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Tuberculosis screening or TB screening is a worldwide program promoted by health experts in order to curtail the spread of pulmonary tuberculosis. It is a health screening test often done to identify individuals with a TB infection and those suffering from active pulmonary tuberculosis, and to give them appropriate treatment. The TB screening test also investigates close contacts of those found positive for tuberculosis, including each member of their households. This is an important method to catch TB infection and to give proper treatment in order to prevent the disease from becoming active and contagious.
The TB screening test often includes a skin test, called the Mantoux test, where a small amount of purified protein derivative (PPD) is injected just under the skin of the forearm. After 48 to 72 hours, the physician checks for any reactions, which can indicate infection with TB. Other important TB screening tests include chest X-rays, blood tests, sputum smears, and sputum cultures.
Pulmonary tuberculosis is an infection of the lung caused by the bacteria Mycobacterium tuberculosis. Symptoms of active pulmonary TB include fever, unexplained loss of weight, nights sweats, fatigue, and persistent cough. Sufferers sometimes cough up blood, and chest pain may accompany breathing or each bout of coughing.
When people with active TB cough, spit, speak, or even sing, they expel TB bacteria into the air. Close contacts of TB patients may inhale these bacteria, which can gain access to either one or both lungs, causing TB infection. When a person is healthy, his immune system can generally kill the bacteria or wall them off in the lungs, preventing the disease from becoming active. These bacteria in the lungs can lie dormant for many years, until the individual's immune system weakens for any reason. The TB bacteria can then multiply in the lungs, making the person infectious and often manifesting with the signs and symptoms of active TB.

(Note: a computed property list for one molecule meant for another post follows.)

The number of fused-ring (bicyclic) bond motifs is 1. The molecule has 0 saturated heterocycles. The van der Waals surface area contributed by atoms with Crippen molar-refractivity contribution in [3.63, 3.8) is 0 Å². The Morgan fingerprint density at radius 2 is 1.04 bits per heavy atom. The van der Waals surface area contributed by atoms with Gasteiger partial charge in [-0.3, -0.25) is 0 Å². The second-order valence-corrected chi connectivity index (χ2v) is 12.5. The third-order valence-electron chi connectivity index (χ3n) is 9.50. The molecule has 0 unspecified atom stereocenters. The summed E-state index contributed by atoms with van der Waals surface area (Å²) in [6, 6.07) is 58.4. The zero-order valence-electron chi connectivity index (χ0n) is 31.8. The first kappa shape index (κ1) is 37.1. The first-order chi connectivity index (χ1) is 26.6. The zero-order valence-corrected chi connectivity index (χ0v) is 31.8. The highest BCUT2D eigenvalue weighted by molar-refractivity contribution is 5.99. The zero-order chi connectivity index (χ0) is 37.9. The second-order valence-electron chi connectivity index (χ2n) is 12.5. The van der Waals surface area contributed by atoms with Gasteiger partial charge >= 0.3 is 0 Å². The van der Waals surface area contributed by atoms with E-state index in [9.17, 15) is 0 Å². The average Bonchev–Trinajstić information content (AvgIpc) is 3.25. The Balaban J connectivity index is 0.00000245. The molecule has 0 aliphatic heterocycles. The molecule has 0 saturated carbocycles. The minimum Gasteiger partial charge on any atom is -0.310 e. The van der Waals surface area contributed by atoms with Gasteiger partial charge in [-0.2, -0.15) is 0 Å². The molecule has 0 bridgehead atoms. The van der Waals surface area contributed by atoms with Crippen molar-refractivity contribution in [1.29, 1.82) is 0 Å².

People who show signs and symptoms of active TB should immediately consult a lung specialist or pulmonologist. If the specialist suspects tuberculosis, he will usually order a TB screening test. When the patient becomes positive for TB, his family members and close contacts will also need to undergo TB screening in order to determine where the TB came from and to identity if any of them are infected as well. A person with active TB may infect as many as 10 to 15 people annually if left untreated.
I have had screening for TB for several different jobs that I've had. I have had the skin test, where they prick you with something and then you have to come back a few days later for them to "read" it. I think the idea is that if you have TB (presumably even dormant) then you develop some sort of reaction, like the article talks about.
But there was never a reason to think that I would have TB. So what I'm wondering is how often it actually finds anything. Does the test really work for preventing the spread of TB?